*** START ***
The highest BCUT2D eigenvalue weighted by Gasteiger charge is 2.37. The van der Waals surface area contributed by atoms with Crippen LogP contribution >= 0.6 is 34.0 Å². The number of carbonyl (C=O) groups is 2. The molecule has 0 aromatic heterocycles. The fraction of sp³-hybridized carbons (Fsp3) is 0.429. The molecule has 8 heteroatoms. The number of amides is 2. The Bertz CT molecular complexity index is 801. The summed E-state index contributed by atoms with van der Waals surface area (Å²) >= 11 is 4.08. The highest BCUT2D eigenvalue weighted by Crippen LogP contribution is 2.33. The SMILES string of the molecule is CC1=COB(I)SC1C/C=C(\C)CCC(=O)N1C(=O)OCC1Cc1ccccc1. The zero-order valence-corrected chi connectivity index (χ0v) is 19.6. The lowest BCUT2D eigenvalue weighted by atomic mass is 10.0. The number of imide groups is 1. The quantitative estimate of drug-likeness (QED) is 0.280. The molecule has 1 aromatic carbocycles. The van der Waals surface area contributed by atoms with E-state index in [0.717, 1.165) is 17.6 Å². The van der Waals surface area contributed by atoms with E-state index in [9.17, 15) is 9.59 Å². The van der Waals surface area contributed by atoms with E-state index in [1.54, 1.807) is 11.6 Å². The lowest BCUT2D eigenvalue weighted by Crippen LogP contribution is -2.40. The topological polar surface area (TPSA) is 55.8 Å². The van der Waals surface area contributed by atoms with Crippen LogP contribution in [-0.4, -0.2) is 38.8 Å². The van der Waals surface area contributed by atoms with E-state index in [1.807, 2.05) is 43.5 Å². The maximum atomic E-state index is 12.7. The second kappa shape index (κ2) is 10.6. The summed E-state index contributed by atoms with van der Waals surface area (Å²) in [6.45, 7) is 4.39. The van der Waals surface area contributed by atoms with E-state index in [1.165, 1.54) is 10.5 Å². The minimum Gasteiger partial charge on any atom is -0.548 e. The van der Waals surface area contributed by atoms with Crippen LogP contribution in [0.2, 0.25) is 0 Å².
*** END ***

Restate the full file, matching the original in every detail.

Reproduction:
The highest BCUT2D eigenvalue weighted by Gasteiger charge is 2.37. The van der Waals surface area contributed by atoms with Crippen LogP contribution >= 0.6 is 34.0 Å². The number of carbonyl (C=O) groups is 2. The molecule has 0 aromatic heterocycles. The fraction of sp³-hybridized carbons (Fsp3) is 0.429. The molecule has 8 heteroatoms. The number of amides is 2. The Bertz CT molecular complexity index is 801. The summed E-state index contributed by atoms with van der Waals surface area (Å²) >= 11 is 4.08. The highest BCUT2D eigenvalue weighted by Crippen LogP contribution is 2.33. The SMILES string of the molecule is CC1=COB(I)SC1C/C=C(\C)CCC(=O)N1C(=O)OCC1Cc1ccccc1. The zero-order valence-corrected chi connectivity index (χ0v) is 19.6. The lowest BCUT2D eigenvalue weighted by atomic mass is 10.0. The number of imide groups is 1. The quantitative estimate of drug-likeness (QED) is 0.280. The molecule has 1 aromatic carbocycles. The van der Waals surface area contributed by atoms with E-state index in [0.717, 1.165) is 17.6 Å². The van der Waals surface area contributed by atoms with E-state index in [9.17, 15) is 9.59 Å². The van der Waals surface area contributed by atoms with E-state index in [1.54, 1.807) is 11.6 Å². The lowest BCUT2D eigenvalue weighted by Crippen LogP contribution is -2.40. The topological polar surface area (TPSA) is 55.8 Å². The van der Waals surface area contributed by atoms with Crippen LogP contribution in [-0.4, -0.2) is 38.8 Å². The van der Waals surface area contributed by atoms with E-state index in [1.807, 2.05) is 43.5 Å². The maximum atomic E-state index is 12.7. The second kappa shape index (κ2) is 10.6. The summed E-state index contributed by atoms with van der Waals surface area (Å²) in [6.45, 7) is 4.39. The van der Waals surface area contributed by atoms with E-state index in [1.165, 1.54) is 10.5 Å². The minimum Gasteiger partial charge on any atom is -0.548 e. The van der Waals surface area contributed by atoms with Crippen LogP contribution in [0.2, 0.25) is 0 Å².